A portly man, probably in his late sixties came into view down the stairs. His beard was thick and gray and looking at the size of his glasses, I’m surprised they didn’t have their own windshield wipers. However, the crowd around us seem to cower at his voice.

“These two are resisting,” Anthony spoke up, in what seemed to be a verbal defense.

“Resisting? Resisting what,” the elder man questioned.

“Well, resisting being one of us.”

“Anthony, you have blatantly disobeyed me. I warned you not to force our research on people.”

“But they could be complete. The logic of mankind and the instinct and strength of beast.”

“You’re forcing a change on people. This was never my intent.”

“But it was necessary. Otherwise, mankind would resist and never know any different. They must be convinced, and if necessary, by force.”

“They have free will, and that is no one’s right to take away. We must return to the lab to try and reverse this process.”

“We can’t do that, professor.”

An angered tone entered the professor’s voice, “And why not?”

“After I finished what I needed to, I left a couple of our kind behind, instructing them to burn it to the ground. I knew you would want to try and change things back, I need a sure fire way to convince you how wonderful this way of life would be among people. We’ve reached the point of no return.”

I chimed in, ” Will someone please tell us what is going on?”

Will shot me a glance, as if I had asked a stupid question.

The old man, who was now furious, but not at me, responded. “I must apologize. My assistant, Anthony, was helping me with some research regarding the nature of mankind and animal instinct. He pressed me to try it on human subjects, and in due time I did, but when Anthony saw the outcome, he apparently tried to take things further.” Anthony stared blankly.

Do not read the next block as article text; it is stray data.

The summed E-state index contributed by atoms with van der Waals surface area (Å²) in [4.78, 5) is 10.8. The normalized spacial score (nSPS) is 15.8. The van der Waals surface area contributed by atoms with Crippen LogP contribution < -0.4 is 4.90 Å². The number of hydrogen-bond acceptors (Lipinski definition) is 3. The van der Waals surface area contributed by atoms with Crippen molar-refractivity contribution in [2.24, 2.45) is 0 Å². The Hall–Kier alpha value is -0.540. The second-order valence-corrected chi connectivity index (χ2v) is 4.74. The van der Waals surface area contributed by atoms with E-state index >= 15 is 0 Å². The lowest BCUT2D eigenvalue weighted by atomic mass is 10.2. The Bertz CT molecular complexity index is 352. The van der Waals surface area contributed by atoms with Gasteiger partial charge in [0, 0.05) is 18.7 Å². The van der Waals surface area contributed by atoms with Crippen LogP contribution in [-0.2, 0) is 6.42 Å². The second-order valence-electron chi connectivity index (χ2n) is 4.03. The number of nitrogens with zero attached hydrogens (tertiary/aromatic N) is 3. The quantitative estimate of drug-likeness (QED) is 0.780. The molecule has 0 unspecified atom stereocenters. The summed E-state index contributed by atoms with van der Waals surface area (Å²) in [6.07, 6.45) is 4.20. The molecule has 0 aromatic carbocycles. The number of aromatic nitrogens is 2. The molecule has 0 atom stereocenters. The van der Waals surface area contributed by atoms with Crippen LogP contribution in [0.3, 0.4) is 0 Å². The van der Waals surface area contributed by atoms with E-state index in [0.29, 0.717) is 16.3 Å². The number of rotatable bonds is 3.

“I only instructed him to find a few volunteers, people willing to take part. The outcome, however, appears to be something of an epidemic in the area.”

“And the lighthouse,” I inquired. “Why are you here, why is it on?”

“The plan was for Anthony to return with the subjects to the lighthouse. I knew it would be empty and sturdy, should something go wrong.”

“And here we are. Listen, professor,” I spoke up heatedly. “Just because your assistant took on his own plan doesn’t give you the free and clear to play God with people’s lives to begin with!”

After I spoke, I got a little concerned, remembering that this man has been the only thing these man-creatures have halted to. I probably shouldn’t have yelled at him.

“May I speak to you two upstairs,” the old man asked me, grabbing my arm.

“Of course,” I said, a bit concerned. I looked over at Charlotte, who had a worried look in her own eyes.